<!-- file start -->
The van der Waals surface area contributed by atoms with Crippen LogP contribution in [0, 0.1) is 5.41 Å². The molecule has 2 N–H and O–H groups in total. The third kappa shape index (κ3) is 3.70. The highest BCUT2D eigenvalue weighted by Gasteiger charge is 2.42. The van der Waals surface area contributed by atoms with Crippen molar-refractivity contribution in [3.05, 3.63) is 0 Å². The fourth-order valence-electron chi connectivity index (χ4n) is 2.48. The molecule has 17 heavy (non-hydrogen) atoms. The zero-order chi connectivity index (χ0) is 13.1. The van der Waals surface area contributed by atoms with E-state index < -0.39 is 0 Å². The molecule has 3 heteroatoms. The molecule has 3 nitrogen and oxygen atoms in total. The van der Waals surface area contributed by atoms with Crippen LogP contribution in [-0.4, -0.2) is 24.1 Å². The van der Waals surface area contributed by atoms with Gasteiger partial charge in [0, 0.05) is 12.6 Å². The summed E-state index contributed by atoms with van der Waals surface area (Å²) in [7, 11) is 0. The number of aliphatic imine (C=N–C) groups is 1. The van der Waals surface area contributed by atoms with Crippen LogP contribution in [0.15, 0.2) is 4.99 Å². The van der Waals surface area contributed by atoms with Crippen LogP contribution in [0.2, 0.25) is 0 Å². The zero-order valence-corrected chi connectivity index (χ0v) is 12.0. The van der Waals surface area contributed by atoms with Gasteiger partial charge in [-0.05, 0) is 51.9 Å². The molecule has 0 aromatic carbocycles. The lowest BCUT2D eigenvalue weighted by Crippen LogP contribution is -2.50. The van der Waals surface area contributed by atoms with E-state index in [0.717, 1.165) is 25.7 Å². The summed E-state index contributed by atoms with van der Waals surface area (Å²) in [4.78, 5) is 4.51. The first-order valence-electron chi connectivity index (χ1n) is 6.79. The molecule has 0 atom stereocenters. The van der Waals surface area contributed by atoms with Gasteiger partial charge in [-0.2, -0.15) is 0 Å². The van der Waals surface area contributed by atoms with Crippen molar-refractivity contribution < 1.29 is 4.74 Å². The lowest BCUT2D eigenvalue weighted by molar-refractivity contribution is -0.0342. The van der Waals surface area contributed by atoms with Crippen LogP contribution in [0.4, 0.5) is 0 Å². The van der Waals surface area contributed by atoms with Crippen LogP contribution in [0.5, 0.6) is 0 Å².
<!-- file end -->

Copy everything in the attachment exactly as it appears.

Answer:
The van der Waals surface area contributed by atoms with Crippen LogP contribution in [0, 0.1) is 5.41 Å². The molecule has 2 N–H and O–H groups in total. The third kappa shape index (κ3) is 3.70. The highest BCUT2D eigenvalue weighted by Gasteiger charge is 2.42. The van der Waals surface area contributed by atoms with Crippen molar-refractivity contribution in [3.05, 3.63) is 0 Å². The fourth-order valence-electron chi connectivity index (χ4n) is 2.48. The molecule has 17 heavy (non-hydrogen) atoms. The zero-order chi connectivity index (χ0) is 13.1. The van der Waals surface area contributed by atoms with E-state index < -0.39 is 0 Å². The molecule has 3 heteroatoms. The molecule has 3 nitrogen and oxygen atoms in total. The van der Waals surface area contributed by atoms with Crippen LogP contribution in [-0.4, -0.2) is 24.1 Å². The van der Waals surface area contributed by atoms with Gasteiger partial charge in [0, 0.05) is 12.6 Å². The summed E-state index contributed by atoms with van der Waals surface area (Å²) in [7, 11) is 0. The number of aliphatic imine (C=N–C) groups is 1. The van der Waals surface area contributed by atoms with Crippen LogP contribution in [0.15, 0.2) is 4.99 Å². The van der Waals surface area contributed by atoms with Crippen LogP contribution in [0.2, 0.25) is 0 Å². The zero-order valence-corrected chi connectivity index (χ0v) is 12.0. The van der Waals surface area contributed by atoms with Gasteiger partial charge in [-0.05, 0) is 51.9 Å². The molecule has 0 aromatic carbocycles. The lowest BCUT2D eigenvalue weighted by Crippen LogP contribution is -2.50. The van der Waals surface area contributed by atoms with E-state index in [0.717, 1.165) is 25.7 Å². The summed E-state index contributed by atoms with van der Waals surface area (Å²) in [4.78, 5) is 4.51. The first-order valence-electron chi connectivity index (χ1n) is 6.79. The molecule has 0 atom stereocenters. The van der Waals surface area contributed by atoms with Gasteiger partial charge in [-0.2, -0.15) is 0 Å². The van der Waals surface area contributed by atoms with Crippen molar-refractivity contribution < 1.29 is 4.74 Å². The lowest BCUT2D eigenvalue weighted by molar-refractivity contribution is -0.0342. The van der Waals surface area contributed by atoms with Crippen LogP contribution in [0.4, 0.5) is 0 Å². The van der Waals surface area contributed by atoms with Crippen LogP contribution in [0.5, 0.6) is 0 Å².